Truckstar, Assen – Day 4


Day 4 (Sunday) the last day. A late night last night but I’m glad I slept in the truck, I think I may have drowned judging by the lake we woke up to. Anyway the rain cleared and another pleasant day followed. As is becoming the norm, on the second day at the show proper we walk the other half of the track and see the rest of the working trucks. The idea of parking all trucks around the circuit (essentially a circle) means that you don’t miss anything. If everything is parked up in different sections and different areas it’s very easy to miss something, perhaps some of the U.K. shows should take note. As you don’t miss anything you find all sorts, ex show winners, everyday trucks and also the odd golden oldie. Although we were parked in the Oldtimer section, there are still some working that obviously park with the working trucks. The red 143 was adoreable! If Father Christmas is reading this, then I don’t need to write my letter this year. 



The rest of the day was spent wandering the main show trucks and also around the manufacturers stands. I’m not a big Iveco fan but they did look a treat sitting in the sun. Just to clarify the only reason I’m not so keen is down to an old dog I used to drive a few years ago, nothing against the new ones! Most of you will have worked out that I’m a fan of the MAN TGL LX, also a fan of old Scanias, 1995 backwards and also a very big fan of the new Mercedes-Benz Actros. Knowing  a fair bit about them they aren’t a truck that regularly gets pimped up, before you all comment yes I know there are a few. But in general there aren’t many so what a pleasure it was to find one. A GigaSpace with 630hp on tap. Very subtle in black with some well placed orange stripes, a nice set of fuel tanks and lockers on the chassis making use of the limited space, a few lights mixed in but best of all a pair of 7 or 8 inch straight exhaust pipes up the back of the cab. I had to sit down.


As it’s the last day of the show we packed up all of our stuff back into the little cab of the 141 and waited for the 1630hrs exit. We had to get away sharply so we had the best chance of getting back to the boat. This was of course fine, a good run with 1980’s tunes on the radio and the sun beginning to set (although we all know the sun never sets on a long distance lorry driver!) and a co driver feeding me sour pastimes and hanging out the window taking photos! These will follow at some point. As is customary in the Netherlands thousands and thousands of people come out on Sunday evening to watch the trucks leaving the show. The devices on the motorway way are packed, people sitting in parks and gardens waving and thousands on bridges over the motorway virtually all the way back to Utrecht, that’s about 160km. I can’t do it justice but to see this many people enjoying watching trucks come pass is almost mind blowing. I think I struggle with it as trucks are so hated in the UK it’s just an alien concept. Anyway a good run back and a good shower and hot meal onboard Stena Brittanica saw out what can only be described as my best non-family weekend of the year. If you’ve not been but you like trucks, I know you do otherwise you wouldn’t be reading this, then get yourself out to next years Truckstar Festival, it’s just awesome. TB out.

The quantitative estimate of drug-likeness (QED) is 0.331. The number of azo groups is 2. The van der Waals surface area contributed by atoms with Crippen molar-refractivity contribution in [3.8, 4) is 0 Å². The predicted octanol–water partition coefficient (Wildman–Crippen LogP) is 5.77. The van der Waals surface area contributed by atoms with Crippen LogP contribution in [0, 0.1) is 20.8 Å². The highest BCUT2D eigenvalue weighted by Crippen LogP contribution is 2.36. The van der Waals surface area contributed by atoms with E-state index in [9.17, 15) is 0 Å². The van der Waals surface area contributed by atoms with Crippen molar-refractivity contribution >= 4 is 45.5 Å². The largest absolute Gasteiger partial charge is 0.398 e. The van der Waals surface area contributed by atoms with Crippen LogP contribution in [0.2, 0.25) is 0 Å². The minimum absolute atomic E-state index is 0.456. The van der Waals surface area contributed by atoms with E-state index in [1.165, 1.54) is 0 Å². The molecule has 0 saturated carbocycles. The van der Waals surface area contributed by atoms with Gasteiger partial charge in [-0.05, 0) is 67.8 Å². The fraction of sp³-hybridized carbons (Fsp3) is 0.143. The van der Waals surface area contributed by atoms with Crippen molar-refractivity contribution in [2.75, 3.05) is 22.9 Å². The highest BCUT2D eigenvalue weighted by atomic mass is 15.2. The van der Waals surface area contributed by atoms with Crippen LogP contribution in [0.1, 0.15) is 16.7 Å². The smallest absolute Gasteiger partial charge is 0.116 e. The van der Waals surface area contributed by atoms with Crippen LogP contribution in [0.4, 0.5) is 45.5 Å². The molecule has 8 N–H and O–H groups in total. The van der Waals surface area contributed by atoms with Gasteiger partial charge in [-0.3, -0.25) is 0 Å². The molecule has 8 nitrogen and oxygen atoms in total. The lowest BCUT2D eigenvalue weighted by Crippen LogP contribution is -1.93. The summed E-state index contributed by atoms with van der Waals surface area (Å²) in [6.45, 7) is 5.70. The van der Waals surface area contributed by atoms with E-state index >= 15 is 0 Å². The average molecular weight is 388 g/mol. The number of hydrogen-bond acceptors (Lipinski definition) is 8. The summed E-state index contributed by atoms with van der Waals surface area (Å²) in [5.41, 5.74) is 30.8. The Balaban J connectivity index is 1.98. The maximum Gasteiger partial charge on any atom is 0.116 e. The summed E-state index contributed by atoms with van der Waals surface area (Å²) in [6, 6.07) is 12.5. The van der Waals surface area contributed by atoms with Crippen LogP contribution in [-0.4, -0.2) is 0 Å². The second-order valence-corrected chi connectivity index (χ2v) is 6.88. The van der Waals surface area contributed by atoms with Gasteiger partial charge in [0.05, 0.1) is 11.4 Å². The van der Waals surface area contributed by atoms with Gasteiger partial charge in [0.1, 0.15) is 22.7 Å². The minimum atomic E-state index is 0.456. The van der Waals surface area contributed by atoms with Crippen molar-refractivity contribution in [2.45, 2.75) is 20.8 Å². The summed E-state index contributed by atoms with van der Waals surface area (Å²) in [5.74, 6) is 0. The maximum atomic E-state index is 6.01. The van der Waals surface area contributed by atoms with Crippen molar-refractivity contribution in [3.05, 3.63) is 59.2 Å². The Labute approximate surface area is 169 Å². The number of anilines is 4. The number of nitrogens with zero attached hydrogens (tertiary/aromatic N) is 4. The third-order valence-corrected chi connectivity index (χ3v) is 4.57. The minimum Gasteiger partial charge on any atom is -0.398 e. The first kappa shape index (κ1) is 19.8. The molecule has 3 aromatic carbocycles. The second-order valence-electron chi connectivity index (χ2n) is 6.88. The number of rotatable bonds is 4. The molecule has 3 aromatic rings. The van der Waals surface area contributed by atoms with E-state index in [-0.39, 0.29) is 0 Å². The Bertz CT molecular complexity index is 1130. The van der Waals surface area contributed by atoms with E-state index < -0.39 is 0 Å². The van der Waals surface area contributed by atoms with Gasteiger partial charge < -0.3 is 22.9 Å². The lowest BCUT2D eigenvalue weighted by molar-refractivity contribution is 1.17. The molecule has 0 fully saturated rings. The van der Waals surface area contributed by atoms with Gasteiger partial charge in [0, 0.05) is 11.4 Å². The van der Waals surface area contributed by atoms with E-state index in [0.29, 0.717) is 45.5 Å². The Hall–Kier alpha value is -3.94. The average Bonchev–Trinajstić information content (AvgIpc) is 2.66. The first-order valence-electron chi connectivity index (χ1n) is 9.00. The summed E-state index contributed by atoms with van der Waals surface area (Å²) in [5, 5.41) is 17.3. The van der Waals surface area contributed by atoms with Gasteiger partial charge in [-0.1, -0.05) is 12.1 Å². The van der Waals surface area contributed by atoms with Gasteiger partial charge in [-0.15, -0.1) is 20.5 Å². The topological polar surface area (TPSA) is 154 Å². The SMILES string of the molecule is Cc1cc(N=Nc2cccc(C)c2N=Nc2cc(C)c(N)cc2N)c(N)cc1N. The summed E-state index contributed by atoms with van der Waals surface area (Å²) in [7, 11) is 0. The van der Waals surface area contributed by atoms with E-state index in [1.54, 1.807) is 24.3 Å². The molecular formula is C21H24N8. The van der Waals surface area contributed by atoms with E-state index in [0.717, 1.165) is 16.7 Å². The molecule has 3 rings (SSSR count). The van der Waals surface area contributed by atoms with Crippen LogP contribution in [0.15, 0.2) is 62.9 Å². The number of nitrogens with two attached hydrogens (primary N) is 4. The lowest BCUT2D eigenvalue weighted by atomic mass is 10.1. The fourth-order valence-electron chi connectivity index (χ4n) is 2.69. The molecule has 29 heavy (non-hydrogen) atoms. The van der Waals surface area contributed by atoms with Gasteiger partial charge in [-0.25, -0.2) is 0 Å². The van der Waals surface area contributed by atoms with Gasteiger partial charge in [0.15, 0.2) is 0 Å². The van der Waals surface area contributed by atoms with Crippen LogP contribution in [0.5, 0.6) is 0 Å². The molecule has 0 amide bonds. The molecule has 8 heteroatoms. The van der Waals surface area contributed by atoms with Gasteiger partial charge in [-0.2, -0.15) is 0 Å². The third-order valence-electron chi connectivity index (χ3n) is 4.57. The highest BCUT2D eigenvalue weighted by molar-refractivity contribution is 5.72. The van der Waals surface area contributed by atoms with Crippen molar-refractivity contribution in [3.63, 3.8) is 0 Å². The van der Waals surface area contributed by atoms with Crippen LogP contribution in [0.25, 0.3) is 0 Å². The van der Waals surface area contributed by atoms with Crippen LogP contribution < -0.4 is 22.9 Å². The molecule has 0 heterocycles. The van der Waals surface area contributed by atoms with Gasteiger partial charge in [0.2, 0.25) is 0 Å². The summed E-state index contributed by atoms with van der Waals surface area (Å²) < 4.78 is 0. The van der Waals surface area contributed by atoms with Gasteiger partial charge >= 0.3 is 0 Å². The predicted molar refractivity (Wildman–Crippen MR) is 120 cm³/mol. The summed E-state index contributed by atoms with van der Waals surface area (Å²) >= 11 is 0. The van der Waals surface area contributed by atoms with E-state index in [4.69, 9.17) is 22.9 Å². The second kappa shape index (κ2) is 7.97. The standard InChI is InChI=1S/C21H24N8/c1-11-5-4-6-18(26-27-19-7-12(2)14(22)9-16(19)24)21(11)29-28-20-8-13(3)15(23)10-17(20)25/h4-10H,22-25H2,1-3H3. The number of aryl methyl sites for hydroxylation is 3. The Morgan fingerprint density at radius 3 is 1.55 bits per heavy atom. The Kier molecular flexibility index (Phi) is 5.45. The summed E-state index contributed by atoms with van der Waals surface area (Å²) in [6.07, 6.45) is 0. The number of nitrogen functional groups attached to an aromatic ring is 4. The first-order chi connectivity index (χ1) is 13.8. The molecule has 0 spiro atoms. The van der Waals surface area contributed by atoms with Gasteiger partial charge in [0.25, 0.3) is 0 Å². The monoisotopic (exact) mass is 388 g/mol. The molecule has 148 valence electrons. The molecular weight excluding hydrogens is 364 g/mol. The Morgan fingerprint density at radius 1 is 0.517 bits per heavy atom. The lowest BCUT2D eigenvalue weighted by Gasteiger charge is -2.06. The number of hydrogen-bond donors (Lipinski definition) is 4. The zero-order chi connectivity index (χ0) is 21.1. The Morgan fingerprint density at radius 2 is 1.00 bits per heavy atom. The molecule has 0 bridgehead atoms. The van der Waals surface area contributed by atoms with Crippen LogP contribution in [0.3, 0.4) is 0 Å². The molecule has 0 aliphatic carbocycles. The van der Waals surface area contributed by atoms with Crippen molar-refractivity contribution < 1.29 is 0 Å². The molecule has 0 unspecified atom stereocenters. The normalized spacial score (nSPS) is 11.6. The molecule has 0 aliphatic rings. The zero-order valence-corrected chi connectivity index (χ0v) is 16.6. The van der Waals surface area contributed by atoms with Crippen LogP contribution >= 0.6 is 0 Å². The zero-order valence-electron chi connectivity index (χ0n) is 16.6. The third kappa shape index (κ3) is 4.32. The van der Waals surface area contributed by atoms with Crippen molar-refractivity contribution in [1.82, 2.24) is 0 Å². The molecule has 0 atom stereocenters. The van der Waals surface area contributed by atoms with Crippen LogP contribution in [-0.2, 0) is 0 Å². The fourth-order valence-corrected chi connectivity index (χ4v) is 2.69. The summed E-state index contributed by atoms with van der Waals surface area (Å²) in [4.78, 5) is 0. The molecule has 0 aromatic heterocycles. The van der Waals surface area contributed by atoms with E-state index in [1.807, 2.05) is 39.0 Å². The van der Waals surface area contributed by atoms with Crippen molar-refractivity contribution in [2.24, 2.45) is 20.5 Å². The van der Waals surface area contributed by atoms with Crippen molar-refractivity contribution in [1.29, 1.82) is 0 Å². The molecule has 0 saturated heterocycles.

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Truckstar, Assen – Day 3


Day 3 (Saturday). Where do I start? Not such a good nights sleep in a leaky tent but hey ho. Up, shower, breakfast then off to walk one half of the track. For those who don’t know Assen is a famous race track and there are about 2600 trucks parked all the way around the edge. It’s always a bit of a mission but well worth the gentle walk to see all the working trucks. As with most shows there are all sorts, smart, different, polished and some not even cleaned but they are all here for the same reason, to have a good laugh with your mates. 


Walking round you realise how different this show is to anything we have in the UK. Every body brings cabins, bars and portaloo’s and what ever else to make a little camp to be the base for all the fun. Half way round we stopped for a beer and currywurst which is much needed by that point. 


After the walk the afternoon was spent wandering around the trade and manufacturers stands. I have to say that I’m not a huge Volvo fan but the Royal Edition did float my boat. Metallic Browns and a one off brown leather and suede interiour. Too much brown? no not really it just looks right, to top it off it is a rear bogie lift too!